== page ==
Pimlico Plumbers Ltd and another v Smith is the latest case seeking to clarify the employment status of those working in the so-called “gig” economy. Why does the distinction matter?
It follows the legal challenges brought against Uber and Deliveroo last year.
In November 2017, the Employment Appeal Tribunal confirmed that Uber drivers were workers but the Central Arbitration Committee decided Deliveroo riders were self-employed.
The Supreme Court is expected to deliver its judgment in Pimlico imminently. Its decision is likely to have far reaching consequences, particularly for Uber who have appealed to the Court of Appeal.
Companies in the construction sector will also be interested in the decision as they often argue individuals working for them are self-employed contractors rather than employees or workers.
Gary Smith worked as a plumber for Pimlico Plumbers between August 2005 and April 2011.
Mr Smith suffered a heart attack in January 2011 and asked the company if he could work three days instead of five days a week.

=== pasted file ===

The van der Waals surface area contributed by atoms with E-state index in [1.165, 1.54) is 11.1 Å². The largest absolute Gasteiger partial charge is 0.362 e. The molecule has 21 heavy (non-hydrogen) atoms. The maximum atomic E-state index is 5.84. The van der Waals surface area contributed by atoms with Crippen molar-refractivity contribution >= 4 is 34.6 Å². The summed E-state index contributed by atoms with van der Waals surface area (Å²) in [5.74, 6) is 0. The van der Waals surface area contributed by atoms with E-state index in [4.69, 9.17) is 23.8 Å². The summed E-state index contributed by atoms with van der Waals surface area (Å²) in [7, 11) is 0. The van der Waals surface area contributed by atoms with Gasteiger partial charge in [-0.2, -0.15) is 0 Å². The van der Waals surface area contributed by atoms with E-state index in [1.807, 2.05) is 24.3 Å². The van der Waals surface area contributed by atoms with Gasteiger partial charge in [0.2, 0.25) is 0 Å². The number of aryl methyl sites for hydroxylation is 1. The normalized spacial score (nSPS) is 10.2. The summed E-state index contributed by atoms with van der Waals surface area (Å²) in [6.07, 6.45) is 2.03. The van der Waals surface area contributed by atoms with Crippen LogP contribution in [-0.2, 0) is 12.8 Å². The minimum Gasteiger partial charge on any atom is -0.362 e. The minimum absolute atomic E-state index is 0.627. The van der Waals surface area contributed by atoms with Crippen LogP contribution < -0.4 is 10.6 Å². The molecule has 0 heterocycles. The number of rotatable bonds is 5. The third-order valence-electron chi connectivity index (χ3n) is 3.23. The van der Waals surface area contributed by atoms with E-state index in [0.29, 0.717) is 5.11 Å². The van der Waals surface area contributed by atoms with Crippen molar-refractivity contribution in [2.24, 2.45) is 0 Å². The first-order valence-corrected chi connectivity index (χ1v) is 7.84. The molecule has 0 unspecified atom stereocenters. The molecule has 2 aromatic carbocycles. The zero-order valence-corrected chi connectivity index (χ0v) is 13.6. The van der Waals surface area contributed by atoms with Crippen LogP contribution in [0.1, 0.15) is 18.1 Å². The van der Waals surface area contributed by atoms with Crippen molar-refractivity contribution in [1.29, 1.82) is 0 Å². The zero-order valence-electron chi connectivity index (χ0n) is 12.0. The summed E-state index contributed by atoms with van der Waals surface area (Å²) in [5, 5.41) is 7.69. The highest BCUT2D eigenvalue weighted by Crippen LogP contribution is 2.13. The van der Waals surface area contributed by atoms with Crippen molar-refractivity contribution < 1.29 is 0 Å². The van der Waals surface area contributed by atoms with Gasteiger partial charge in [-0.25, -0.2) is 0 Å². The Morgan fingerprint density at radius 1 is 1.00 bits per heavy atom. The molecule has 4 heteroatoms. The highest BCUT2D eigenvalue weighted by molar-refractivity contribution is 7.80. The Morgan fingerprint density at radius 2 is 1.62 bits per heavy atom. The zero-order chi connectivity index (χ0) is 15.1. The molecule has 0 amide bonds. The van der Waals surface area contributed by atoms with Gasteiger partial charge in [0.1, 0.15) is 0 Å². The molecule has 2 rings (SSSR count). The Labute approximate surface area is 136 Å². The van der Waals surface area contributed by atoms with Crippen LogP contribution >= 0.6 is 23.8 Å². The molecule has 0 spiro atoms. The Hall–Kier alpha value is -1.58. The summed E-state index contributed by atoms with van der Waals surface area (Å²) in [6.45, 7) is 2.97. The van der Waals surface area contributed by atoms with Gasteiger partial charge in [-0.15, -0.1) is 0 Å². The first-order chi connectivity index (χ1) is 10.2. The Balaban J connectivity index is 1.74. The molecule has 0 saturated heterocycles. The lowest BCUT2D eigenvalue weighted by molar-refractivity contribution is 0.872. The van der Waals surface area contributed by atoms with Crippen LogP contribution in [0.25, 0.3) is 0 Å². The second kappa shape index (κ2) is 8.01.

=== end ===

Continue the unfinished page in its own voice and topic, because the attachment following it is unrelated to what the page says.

He claimed the company refused his request, took away his branded van and in May 2011 dismissed him.
In August 2011, Mr Smith issued proceedings in the Employment Tribunal, claiming he had been unfairly or wrongly dismissed.
He also claimed direct disability discrimination and the failure to make reasonable adjustments.
The Employment Tribunal confirmed Mr Smith was a “worker” within the meaning of the Employment Rights Act 1996. He was therefore entitled to bring a claim for unfair dismissal.
Although Pimlico Plumbers appealed, the Employment Appeal Tribunal and Court of Appeal upheld the decision.
Last month, the Supreme Court heard the case. Judgment is currently awaited.
Why does the distinction matter?
The distinction is important because “workers” are entitled to certain employment rights and protections which the self-employed do not have.
These rights include receiving the national minimum wage, rest breaks and paid annual leave. In addition, “workers” also benefit from protection against the unlawful deduction of wages and the right not to be treated less favorably if they work part-time.
As the case law has shown, the distinction is not always an easy one to make. The law requires clarification which it is hoped the Supreme Court will help provide in the next few weeks.
If you have any concerns about your rights or the rights of your staff please do not hesitate to contact us for further advice and assistance.